The annual 10-K filing (which came out back in May), for example, obviously covers the company's financial picture. That alone would have shown investors a company that was unprofitable, highly levered, and posting negative operating cash flow. By reading deeper into the financials, investors could have also seen the heavy amount of MF Global's financing that came through repurchase agreements, which are financing arrangements that often have very short-term durations.
But there was more. In the filing's "risk section" there was a warning that the company would become riskier through the new strategy that Corzine was pursuing. It read, "We also expect that, as we implement our strategic plan, our exposure to market, credit and operational risk will increase as we expand our principal trading activities." It went on further to explain that if financing principal trading positions became difficult, it could lead to big problems:
To the extent such funding and financing resources become too expensive, unavailable or capital intensive, we may be forced to exit prematurely or in adverse market conditions, which could result in substantial losses.
Talk about prophetic.
And if that's not enough, you know that gnarly European sovereign debt repo-to-maturity trade that is widely credited as having sunk MF Global? It was actually pretty clearly outlined in that same annual report. The company laid out the countries whose debt it had purchased (Italy, Spain, Belgium, Portugal, and Ireland), how much it had purchased ($6.3 billion), the risk of increased margin requirements if there were credit downgrades, and the risk associated with having such a large, concentrated position.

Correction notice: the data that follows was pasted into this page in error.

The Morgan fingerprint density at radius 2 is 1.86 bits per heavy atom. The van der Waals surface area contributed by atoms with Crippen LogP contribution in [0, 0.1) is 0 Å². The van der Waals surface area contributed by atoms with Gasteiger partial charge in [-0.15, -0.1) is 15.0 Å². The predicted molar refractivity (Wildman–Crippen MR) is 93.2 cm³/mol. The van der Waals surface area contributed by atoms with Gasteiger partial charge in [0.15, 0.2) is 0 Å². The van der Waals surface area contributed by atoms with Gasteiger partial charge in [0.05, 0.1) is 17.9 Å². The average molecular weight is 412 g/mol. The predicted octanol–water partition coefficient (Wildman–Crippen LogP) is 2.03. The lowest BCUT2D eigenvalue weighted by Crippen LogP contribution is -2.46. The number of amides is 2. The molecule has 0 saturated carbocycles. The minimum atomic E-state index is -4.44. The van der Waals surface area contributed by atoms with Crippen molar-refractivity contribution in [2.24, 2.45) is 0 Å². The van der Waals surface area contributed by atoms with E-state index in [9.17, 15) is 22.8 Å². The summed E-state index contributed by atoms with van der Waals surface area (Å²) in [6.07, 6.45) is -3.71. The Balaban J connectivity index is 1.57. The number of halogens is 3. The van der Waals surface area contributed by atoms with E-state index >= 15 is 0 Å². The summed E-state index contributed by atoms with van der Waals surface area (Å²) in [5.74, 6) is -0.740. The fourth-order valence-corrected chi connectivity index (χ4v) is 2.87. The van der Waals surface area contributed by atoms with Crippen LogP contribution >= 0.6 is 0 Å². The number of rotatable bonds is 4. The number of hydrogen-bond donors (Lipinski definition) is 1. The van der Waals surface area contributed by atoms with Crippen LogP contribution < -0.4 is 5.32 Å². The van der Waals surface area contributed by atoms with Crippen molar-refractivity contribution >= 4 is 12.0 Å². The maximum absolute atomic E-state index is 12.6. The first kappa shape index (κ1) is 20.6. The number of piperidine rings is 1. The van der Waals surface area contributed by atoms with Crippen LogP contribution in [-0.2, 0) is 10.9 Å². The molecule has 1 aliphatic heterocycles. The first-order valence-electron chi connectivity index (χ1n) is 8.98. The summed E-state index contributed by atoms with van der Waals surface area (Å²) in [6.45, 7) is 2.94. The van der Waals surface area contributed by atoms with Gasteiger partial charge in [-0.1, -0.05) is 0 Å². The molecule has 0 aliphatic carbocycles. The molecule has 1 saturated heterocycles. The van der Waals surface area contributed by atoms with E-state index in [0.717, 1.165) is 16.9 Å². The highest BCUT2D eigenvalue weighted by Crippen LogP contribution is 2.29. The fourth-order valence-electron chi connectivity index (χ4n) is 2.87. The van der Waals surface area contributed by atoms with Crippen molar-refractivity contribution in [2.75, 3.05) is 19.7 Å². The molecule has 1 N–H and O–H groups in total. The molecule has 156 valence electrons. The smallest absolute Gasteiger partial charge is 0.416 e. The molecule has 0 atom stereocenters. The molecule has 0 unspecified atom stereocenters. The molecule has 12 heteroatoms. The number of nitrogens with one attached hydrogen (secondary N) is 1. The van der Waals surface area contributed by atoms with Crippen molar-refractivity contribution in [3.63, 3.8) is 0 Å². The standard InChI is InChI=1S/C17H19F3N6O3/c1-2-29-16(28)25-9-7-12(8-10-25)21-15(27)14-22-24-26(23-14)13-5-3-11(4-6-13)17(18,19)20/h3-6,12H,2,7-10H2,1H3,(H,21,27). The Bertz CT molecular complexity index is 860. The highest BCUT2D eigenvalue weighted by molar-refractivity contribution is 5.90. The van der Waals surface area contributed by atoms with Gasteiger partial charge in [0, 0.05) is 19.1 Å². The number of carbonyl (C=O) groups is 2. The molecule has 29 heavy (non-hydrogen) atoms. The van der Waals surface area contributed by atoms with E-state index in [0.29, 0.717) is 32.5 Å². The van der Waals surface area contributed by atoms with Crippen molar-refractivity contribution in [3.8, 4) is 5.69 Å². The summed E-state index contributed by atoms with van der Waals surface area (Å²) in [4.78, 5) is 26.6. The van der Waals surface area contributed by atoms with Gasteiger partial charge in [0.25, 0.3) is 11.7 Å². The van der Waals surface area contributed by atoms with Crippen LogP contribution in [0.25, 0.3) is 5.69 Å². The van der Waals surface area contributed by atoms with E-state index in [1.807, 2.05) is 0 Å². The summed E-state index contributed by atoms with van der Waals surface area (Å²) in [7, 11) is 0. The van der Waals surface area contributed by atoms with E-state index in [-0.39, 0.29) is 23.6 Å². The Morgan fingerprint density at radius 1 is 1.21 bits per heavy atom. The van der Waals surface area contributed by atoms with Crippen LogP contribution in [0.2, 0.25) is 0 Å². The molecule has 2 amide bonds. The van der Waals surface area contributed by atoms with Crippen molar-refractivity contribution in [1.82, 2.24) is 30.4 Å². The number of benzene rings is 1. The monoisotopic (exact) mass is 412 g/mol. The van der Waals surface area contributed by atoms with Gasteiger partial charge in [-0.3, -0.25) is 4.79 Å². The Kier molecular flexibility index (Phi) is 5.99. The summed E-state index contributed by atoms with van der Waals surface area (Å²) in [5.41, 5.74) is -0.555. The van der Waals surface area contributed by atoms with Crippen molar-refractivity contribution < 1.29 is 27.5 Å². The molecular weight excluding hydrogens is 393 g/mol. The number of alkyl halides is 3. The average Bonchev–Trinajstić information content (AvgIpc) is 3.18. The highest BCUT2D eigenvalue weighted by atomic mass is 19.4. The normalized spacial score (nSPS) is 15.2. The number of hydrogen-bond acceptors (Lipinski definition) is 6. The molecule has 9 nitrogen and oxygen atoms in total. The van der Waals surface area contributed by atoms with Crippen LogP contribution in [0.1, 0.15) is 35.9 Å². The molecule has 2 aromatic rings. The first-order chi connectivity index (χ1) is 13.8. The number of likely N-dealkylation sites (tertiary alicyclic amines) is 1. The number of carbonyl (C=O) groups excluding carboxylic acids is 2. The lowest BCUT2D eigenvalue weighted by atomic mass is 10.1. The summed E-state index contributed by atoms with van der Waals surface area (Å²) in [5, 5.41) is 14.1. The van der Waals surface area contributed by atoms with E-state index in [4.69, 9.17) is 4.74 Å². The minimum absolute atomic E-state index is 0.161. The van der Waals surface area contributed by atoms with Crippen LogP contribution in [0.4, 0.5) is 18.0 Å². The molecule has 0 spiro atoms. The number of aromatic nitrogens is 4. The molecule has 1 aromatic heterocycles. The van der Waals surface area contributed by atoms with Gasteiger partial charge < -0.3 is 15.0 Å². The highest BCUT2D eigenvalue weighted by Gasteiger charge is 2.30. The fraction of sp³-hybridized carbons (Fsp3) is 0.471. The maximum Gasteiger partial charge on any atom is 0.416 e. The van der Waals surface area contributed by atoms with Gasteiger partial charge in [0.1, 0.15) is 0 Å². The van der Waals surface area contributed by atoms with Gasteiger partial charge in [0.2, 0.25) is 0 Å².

Sure, SEC filings may not be the most engrossing reading out there, but for those who want to get the most out of their investments -- and avoid ticking time bombs -- they should be considered required reading.
Watch the flux
A final aspect that should have made investors cautious about MF Global was the amount of change at the company. The CEO and chairman -- Jon Corzine -- had only been at the helm since early 2010. He replaced Bernard Dan, who himself had only been the CEO since late 2008. The COO joined in late 2010, the general counsel came on in 2009, the CFO had just been promoted in 2011, the chief risk officer joined in 2011, and the managing directors of Asia-Pacific and Europe came on in late 2010 and early 2011, respectively. And, of course, the company was undergoing a big strategic shift.
For investors with an appetite for risk, this kind of situation could present opportunity. If those significant uncertainties turn into positives, the investment could pay off in a big way. However, with that much turnover and change within the company -- particularly when that change explicitly involves taking on more risk -- there's ample room for things to go very wrong.
Skip that, grab these
I've been known to rummage through the bargain bin looking for stocks that appear ugly but could pay off in a big way. However, for the bulk of my portfolio, I stick to high-quality, dividend-paying stocks that I can count on to help me get rich slowly over long periods of time. What kind of stocks, you ask? Stocks like the ones in The Motley Fool's special report, "Secure Your Future With 11 Rock-Solid Dividend Stocks." You can grab a free copy of that report by clicking here.